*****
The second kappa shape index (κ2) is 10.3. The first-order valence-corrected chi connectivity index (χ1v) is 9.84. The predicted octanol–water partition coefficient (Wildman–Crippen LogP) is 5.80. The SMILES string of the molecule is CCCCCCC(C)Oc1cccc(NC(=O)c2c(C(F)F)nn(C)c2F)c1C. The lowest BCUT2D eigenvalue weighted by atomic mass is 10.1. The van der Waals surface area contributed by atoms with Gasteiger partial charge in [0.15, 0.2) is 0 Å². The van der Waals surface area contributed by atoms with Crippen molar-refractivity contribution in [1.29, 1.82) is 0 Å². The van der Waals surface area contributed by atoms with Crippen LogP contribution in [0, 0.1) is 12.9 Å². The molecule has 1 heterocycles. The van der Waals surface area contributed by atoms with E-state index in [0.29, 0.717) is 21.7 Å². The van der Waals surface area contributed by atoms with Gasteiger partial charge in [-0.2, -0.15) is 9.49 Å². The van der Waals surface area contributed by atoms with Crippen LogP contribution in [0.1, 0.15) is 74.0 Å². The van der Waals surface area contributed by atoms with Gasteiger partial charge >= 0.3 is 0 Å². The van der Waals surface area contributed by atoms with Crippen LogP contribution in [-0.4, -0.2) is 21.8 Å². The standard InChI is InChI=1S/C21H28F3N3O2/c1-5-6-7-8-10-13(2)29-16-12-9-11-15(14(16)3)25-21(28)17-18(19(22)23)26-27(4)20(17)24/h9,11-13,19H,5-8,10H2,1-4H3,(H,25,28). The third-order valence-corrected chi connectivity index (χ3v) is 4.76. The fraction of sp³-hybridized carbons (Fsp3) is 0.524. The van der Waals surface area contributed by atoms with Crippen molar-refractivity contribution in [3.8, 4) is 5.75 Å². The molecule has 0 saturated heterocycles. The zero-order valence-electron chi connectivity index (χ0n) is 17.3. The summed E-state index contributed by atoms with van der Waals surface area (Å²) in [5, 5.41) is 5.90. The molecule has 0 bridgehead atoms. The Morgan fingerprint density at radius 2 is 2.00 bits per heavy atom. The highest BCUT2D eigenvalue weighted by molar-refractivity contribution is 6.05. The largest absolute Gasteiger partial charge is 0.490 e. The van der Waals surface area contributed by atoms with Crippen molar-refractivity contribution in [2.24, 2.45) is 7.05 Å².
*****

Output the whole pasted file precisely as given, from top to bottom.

The second kappa shape index (κ2) is 10.3. The first-order valence-corrected chi connectivity index (χ1v) is 9.84. The predicted octanol–water partition coefficient (Wildman–Crippen LogP) is 5.80. The SMILES string of the molecule is CCCCCCC(C)Oc1cccc(NC(=O)c2c(C(F)F)nn(C)c2F)c1C. The lowest BCUT2D eigenvalue weighted by atomic mass is 10.1. The van der Waals surface area contributed by atoms with Gasteiger partial charge in [0.15, 0.2) is 0 Å². The van der Waals surface area contributed by atoms with Crippen molar-refractivity contribution in [1.29, 1.82) is 0 Å². The van der Waals surface area contributed by atoms with Crippen LogP contribution in [0, 0.1) is 12.9 Å². The molecule has 1 heterocycles. The van der Waals surface area contributed by atoms with E-state index in [0.29, 0.717) is 21.7 Å². The van der Waals surface area contributed by atoms with Gasteiger partial charge in [-0.2, -0.15) is 9.49 Å². The van der Waals surface area contributed by atoms with Crippen LogP contribution in [0.1, 0.15) is 74.0 Å². The van der Waals surface area contributed by atoms with Gasteiger partial charge >= 0.3 is 0 Å². The van der Waals surface area contributed by atoms with Crippen LogP contribution in [-0.4, -0.2) is 21.8 Å². The standard InChI is InChI=1S/C21H28F3N3O2/c1-5-6-7-8-10-13(2)29-16-12-9-11-15(14(16)3)25-21(28)17-18(19(22)23)26-27(4)20(17)24/h9,11-13,19H,5-8,10H2,1-4H3,(H,25,28). The third-order valence-corrected chi connectivity index (χ3v) is 4.76. The fraction of sp³-hybridized carbons (Fsp3) is 0.524. The van der Waals surface area contributed by atoms with Crippen molar-refractivity contribution in [3.8, 4) is 5.75 Å². The molecule has 0 saturated heterocycles. The zero-order valence-electron chi connectivity index (χ0n) is 17.3. The summed E-state index contributed by atoms with van der Waals surface area (Å²) in [5, 5.41) is 5.90. The molecule has 0 bridgehead atoms. The Morgan fingerprint density at radius 2 is 2.00 bits per heavy atom. The highest BCUT2D eigenvalue weighted by molar-refractivity contribution is 6.05. The largest absolute Gasteiger partial charge is 0.490 e. The van der Waals surface area contributed by atoms with Crippen molar-refractivity contribution in [2.24, 2.45) is 7.05 Å².